Hillary Clinton is hoping to become the first woman president, but women in her own party seem less than enthusiastic. The good news for her might be that current Republican front-runner Donald Trump is even more unpopular with female voters.
Among Democratic voters, Vermont Sen. Bernie Sanders was able to close the gap to a near dead heat against the former secretary of state in a national poll – thanks largely to a surge of support from female voters initially thought to be Clinton’s base.
“Hillary is demeaning and belittling to women,” Kristin Tate, political commentator and author of the new book “Government Gone Wild,” told TheBlaze. “She acts as if she deserves the female vote for simply throwing out some talking points on abortion. That’s one side issue. Women are concerned about a lot of the same issues as men.”
A Fox News Channel poll found that Clinton dropped 11 points among female voters over the last month, while Sanders gained 9 points nationally. She still maintains a national lead among women in most polls, but Sanders has won over the female vote in numerous states during the primary season so far.
“I’ve been saying for a while Bernie Sanders is the best thing to happen for the GOP,” Tate said. “People I know who support him are telling me all the time they won’t vote for Hillary. We may have a very low Democratic turnout in November.”
For both Clinton and Trump, Tuesday's New York primary is about solidifying their respective front-runner status in a state where each has roots after a long string of losses — Clinton to Sanders and Trump to Texas Sen. Ted Cruz.
Trump has bigger problems based in part on attacks he has made on women, including Fox News host Megyn Kelley, former GOP presidential candidate Carly Fiorina and his opponent’s wife Heidi Cruz. A recent Quinnipiac poll revealed that he has a 67 percent unfavorable rating with women
While polls Ted Cruz not performing great among women, he would likely lose the female vote by the same portion that Mitt Romney lost it by in 2012, according to National Review, which predicted, “Trump would probably lose the women’s vote by the biggest margin in 50 years."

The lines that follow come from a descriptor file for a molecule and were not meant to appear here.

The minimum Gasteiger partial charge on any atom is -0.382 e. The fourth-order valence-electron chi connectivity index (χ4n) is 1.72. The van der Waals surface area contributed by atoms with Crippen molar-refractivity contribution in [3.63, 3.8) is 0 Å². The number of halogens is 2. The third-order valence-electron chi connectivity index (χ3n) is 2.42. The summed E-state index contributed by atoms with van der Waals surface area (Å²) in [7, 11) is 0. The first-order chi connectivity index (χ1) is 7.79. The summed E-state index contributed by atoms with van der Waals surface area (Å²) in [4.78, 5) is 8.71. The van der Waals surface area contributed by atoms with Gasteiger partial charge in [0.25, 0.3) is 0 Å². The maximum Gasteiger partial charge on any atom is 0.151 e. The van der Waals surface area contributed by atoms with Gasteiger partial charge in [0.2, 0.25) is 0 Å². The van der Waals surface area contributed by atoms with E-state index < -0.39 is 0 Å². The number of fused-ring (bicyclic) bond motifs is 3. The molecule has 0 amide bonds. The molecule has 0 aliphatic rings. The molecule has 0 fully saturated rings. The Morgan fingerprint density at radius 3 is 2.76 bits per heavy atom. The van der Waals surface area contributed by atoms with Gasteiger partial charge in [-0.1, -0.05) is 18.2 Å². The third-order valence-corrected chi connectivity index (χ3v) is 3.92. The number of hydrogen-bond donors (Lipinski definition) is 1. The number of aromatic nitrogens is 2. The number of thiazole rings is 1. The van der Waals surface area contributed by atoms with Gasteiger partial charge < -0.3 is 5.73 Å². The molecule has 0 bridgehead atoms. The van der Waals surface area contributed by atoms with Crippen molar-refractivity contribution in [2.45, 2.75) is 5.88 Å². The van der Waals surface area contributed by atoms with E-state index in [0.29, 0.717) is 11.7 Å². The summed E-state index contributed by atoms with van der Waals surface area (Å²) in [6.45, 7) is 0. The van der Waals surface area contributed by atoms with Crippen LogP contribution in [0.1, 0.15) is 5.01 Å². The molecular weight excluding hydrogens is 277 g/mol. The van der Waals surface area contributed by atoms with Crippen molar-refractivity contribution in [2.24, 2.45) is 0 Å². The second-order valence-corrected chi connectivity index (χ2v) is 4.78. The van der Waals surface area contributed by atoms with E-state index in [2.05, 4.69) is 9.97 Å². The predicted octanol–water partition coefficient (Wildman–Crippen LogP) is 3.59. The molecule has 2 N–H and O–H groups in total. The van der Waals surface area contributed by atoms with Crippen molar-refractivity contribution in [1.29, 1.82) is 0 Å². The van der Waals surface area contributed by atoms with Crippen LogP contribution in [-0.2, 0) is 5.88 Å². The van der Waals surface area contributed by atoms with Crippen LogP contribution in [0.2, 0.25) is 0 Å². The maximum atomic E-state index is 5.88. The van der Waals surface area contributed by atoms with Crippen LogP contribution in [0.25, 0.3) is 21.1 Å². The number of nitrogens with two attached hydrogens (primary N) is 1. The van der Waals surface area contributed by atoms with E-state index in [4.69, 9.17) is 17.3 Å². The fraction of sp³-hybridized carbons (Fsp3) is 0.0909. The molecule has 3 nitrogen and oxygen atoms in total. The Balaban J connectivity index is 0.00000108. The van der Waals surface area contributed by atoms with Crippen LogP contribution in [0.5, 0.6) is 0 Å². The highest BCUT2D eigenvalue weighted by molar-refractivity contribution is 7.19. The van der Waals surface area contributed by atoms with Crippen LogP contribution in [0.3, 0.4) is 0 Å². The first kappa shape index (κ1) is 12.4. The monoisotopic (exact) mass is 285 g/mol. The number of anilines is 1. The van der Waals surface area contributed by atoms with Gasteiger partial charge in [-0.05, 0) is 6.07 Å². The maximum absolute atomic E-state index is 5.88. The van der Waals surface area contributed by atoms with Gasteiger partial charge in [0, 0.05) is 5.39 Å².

Tate went on to state that many November voters are likely scared of the businessman. “With Trump, there are women and men who love his bulldog focus on issues but he terrifies some general election voters,” she said.
Jeanne Mancini, president of the March for Life Education & Defense Fund, feels that, unfortunately for American women, Trump and Clinton are “just two sides of a bad coin."
“Donald Trump uses reductionist and degrading language about women,” Mancini told TheBlaze. “Hillary Clinton downplays the importance of motherhood. In the broad prospect, feminism and femininity includes motherhood.”
The always prickly issue of abortion has at times been particularly convoluted during this election season regarding Trump and Clinton.
Trump dropped his advocacy for abortion rights during the campaign but still supports federal taxpayer funding for Planned Parenthood, the nation’s largest abortion provider.
Clinton has always been an ardent supporter of abortion rights and Planned Parenthood but ruffled even some abortion activists by her choice of words when she said, “The unborn person doesn’t have constitutional rights.”
“She is missing the forest for the trees,” Mancini said. “She says an unborn person can be aborted up to the point of birth. That is out of line with the American people, 81 percent of whom are opposed to late-term abortion.”
As for Trump, Mancini is inclined to give his conversion on the life issue the benefit of the doubt — but with some caution.
“I can’t judge his heart, so I will take him at his word,” she said. “I do think he would do well to meet with pro-life leaders who have studied the issue.”